This article first appeared in the June 19, 2014 edition of the Vermont Standard.
By Katy Savage, Standard Staff
Faye Dudley had always wanted to be a teacher. She was a lifelong learner and active community member who served on the Woodstock Union High School board and volunteered for the King’s Daughters and Sons.
Dudley died in February 2013 after a 12-year-struggle with Alzheimer’s.
In her memory, Bruce Dudley, who died the same year as his wife in July, created a scholarship to be awarded to one student planning to pursue a career in education and another planning to pursue a career in the health field each year. The scholarships are for $5,000 each.
Dudley attended to the University of Vermont with a full four-year scholarship to get a degree in education, but she never finished because after one year of college, she married Bruce.
“I think he wanted to recognize the interests that she had in education in general but also the personal pursuit of that that she had,” Dane Dudley said of his father.
The Faye A. Dudley Memorial Scholarship is not just for straight-A students or for those with low income. The scholarship is geared toward student’s desire and what they plan to give back to the community.
The awardees have to finish one year of college and then present their grades and the subjects that they’re going to sign up for the following year to the King’s Daughters. Each student’s school then receives the money at the start of their sophomore year.
The first recipients were announced at a ceremony last week. The scholarship was awarded to Anna Ramsey, who will be attending Colby College next year to study biology and pre-medicine and Brendan Geiger, who will be studying English literature at Wheaton College next year, to one day become a teacher.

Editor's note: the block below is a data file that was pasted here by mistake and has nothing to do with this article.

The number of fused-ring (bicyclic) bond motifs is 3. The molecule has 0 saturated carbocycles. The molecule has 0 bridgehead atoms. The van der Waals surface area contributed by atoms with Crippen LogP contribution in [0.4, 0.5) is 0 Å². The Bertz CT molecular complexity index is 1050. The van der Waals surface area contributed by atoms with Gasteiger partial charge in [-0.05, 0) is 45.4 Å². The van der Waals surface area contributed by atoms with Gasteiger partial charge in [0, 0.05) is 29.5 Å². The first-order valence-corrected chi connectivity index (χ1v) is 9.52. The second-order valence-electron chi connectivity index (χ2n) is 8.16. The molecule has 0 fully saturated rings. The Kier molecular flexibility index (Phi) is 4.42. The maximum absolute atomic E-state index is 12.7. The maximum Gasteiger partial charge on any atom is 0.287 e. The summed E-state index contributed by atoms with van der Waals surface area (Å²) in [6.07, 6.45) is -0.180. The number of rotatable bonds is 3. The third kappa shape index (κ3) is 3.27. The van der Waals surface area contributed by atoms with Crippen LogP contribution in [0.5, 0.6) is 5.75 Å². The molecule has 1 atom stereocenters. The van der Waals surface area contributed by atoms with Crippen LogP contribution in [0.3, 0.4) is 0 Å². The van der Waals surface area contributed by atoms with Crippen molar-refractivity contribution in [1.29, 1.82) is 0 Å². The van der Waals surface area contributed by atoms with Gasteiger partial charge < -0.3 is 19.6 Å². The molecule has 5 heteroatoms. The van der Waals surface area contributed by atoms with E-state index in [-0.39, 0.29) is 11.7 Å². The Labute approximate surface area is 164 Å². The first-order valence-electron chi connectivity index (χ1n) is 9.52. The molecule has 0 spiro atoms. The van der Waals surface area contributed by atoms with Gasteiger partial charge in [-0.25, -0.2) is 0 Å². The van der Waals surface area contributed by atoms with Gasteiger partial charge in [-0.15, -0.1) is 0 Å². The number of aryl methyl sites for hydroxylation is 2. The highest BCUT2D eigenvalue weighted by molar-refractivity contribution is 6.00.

Geiger was inspired by his current high school English teacher. One of the reasons he was awarded was because he wrote on his application that he wanted to come back and serve the small town he grew up in, said Marilyn Spaulding, a volunteer of King’s Daughters, who reviews scholarship applications.
“If there’s anything that we can do for young people to stay in Vermont, it would be wonderful,” Spaulding said.
Both of the Dudleys were active community members. Bruce Dudley was president of the Woodstock National Bank, which is now TD Bank. Faye was on the high school board chair in 1967 and worked at Norman Williams Public Library and worked part-time at Woodstock schools.
“She loved kids,” her daughter, Kathy Dudley said.
Faye was born in Woodstock, got married and died in Woodstock. She spent the last seven years of her life at Mertens House. That’s part of the reason the scholarship awarded to a health student.
“My father and the family just recognized that they had done a great job of taking care of her,” Dane said.
Bruce died in July. He was able to set up the scholarships before he passed away, but he wasn’t able to see them come to formation.
There was also a scholarship created for Bruce Dudley by the Upper Valley Stamp Club, a group of stamp collectors that Bruce founded about 14 years ago. The family didn’t find out about he scholarship until awards night.
“They were very community-oriented people so to see this come back to the community — is exactly what they wanted,” Dane said.